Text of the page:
Fannie Mae is disregarding existing mortgage payments and pending foreclosures on purchase-money loans to hurricane-impacted borrowers.
The nation's largest secondary lender today announced it has eased single-family underwriting to allow lenders to disregard obligations on previously owner-occupied homes when calculating the debt-to-income ratio of borrowers affected by the hurricanes. Instead, lenders can base decisions on a borrower's credit history prior to the hurricanes.
"Many homeowners in the impacted areas with destroyed or severely damaged homes are essentially in limbo as they work through satisfying their current obligations, settling insurance matters, and other considerations," said Fannie executive Ken Bacon in the statement. "These steps will help more families get into new homes faster while the issues and questions regarding their previous properties are being settled."
Outstanding mortgages on heavily damaged or destroyed properties that are unlikely to be repaired and are located in a Federal Emergency Management Agency Disaster Area can be disregarded in the ratio. Lenders must confirm through a property inspection the status, and borrowers must provide lenders proof that they are working with the servicer on the prior mortgage obligation and that they will apply any insurance proceeds to the mortgage on the damaged home.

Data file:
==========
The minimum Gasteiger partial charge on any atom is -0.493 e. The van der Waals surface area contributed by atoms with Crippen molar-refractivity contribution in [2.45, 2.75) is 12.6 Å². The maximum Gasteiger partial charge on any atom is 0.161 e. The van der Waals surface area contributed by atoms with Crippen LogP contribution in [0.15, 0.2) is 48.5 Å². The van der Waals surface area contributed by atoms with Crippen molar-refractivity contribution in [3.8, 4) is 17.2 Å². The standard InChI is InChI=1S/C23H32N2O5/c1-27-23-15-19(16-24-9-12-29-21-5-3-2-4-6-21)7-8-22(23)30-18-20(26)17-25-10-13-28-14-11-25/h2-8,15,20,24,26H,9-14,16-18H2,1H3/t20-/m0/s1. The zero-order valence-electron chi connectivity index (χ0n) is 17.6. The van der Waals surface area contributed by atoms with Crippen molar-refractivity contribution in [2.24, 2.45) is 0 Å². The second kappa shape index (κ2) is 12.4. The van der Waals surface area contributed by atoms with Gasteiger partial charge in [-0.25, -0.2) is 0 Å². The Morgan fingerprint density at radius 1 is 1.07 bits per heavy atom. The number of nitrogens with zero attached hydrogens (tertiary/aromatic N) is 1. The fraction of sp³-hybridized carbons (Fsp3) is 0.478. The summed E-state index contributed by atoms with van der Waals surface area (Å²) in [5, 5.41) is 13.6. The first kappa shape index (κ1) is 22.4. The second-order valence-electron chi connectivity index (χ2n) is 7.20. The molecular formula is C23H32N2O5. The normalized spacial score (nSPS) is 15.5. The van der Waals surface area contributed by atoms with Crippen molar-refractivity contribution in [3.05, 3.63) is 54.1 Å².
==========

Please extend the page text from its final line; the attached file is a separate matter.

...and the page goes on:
Any derogatory credit information, including a foreclosure or deed-in-lieu of foreclosure, that resulted from the effects of the hurricanes can also be overlooked to give primary consideration to the borrower's account and payment performance prior to the storms, Fannie said.
Lenders are also allowed to accept as a downpayment funds from the government, insurers, charitable organizations and family.
Additionally, lenders can use additional options for verifying a borrower's previous and current employment history when qualifying a borrower, as well as take into account anticipated future employment and income documented by an employment contract, according to the announcement.
Fannie also said that the loss mitigation and workout team it is placing in impacted areas will develop and implement strategies designed to help mitigate losses, such as reimbursing servicers up to $30 for each property inspection on mortgages secured by properties that most likely incurred damage.